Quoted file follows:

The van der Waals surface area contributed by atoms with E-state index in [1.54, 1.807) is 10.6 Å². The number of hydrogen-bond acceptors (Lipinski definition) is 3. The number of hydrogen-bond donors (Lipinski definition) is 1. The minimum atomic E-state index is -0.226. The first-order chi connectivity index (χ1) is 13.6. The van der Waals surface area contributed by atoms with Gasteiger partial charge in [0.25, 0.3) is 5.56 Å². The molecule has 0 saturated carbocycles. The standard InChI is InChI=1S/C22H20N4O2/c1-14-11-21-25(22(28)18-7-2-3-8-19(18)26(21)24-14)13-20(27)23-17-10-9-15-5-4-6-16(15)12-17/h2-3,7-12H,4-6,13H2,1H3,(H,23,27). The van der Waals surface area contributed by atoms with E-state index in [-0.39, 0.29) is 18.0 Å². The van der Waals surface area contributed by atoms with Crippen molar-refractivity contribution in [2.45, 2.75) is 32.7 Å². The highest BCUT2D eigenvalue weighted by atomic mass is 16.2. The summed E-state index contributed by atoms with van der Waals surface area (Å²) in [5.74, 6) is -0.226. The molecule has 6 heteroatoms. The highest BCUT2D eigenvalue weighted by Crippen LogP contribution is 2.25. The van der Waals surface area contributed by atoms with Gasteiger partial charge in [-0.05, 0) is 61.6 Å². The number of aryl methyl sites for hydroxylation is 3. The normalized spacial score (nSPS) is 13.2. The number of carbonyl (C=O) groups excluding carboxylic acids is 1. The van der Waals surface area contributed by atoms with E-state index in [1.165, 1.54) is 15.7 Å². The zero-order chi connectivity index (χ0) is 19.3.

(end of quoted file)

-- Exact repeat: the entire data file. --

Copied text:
The van der Waals surface area contributed by atoms with E-state index in [1.54, 1.807) is 10.6 Å². The number of hydrogen-bond acceptors (Lipinski definition) is 3. The number of hydrogen-bond donors (Lipinski definition) is 1. The minimum atomic E-state index is -0.226. The first-order chi connectivity index (χ1) is 13.6. The van der Waals surface area contributed by atoms with Gasteiger partial charge in [0.25, 0.3) is 5.56 Å². The molecule has 0 saturated carbocycles. The standard InChI is InChI=1S/C22H20N4O2/c1-14-11-21-25(22(28)18-7-2-3-8-19(18)26(21)24-14)13-20(27)23-17-10-9-15-5-4-6-16(15)12-17/h2-3,7-12H,4-6,13H2,1H3,(H,23,27). The van der Waals surface area contributed by atoms with E-state index in [-0.39, 0.29) is 18.0 Å². The van der Waals surface area contributed by atoms with Crippen molar-refractivity contribution in [2.45, 2.75) is 32.7 Å². The highest BCUT2D eigenvalue weighted by atomic mass is 16.2. The summed E-state index contributed by atoms with van der Waals surface area (Å²) in [5.74, 6) is -0.226. The molecule has 6 heteroatoms. The highest BCUT2D eigenvalue weighted by Crippen LogP contribution is 2.25. The van der Waals surface area contributed by atoms with Gasteiger partial charge in [-0.05, 0) is 61.6 Å². The number of aryl methyl sites for hydroxylation is 3. The normalized spacial score (nSPS) is 13.2. The number of carbonyl (C=O) groups excluding carboxylic acids is 1. The van der Waals surface area contributed by atoms with E-state index in [1.165, 1.54) is 15.7 Å². The zero-order chi connectivity index (χ0) is 19.3.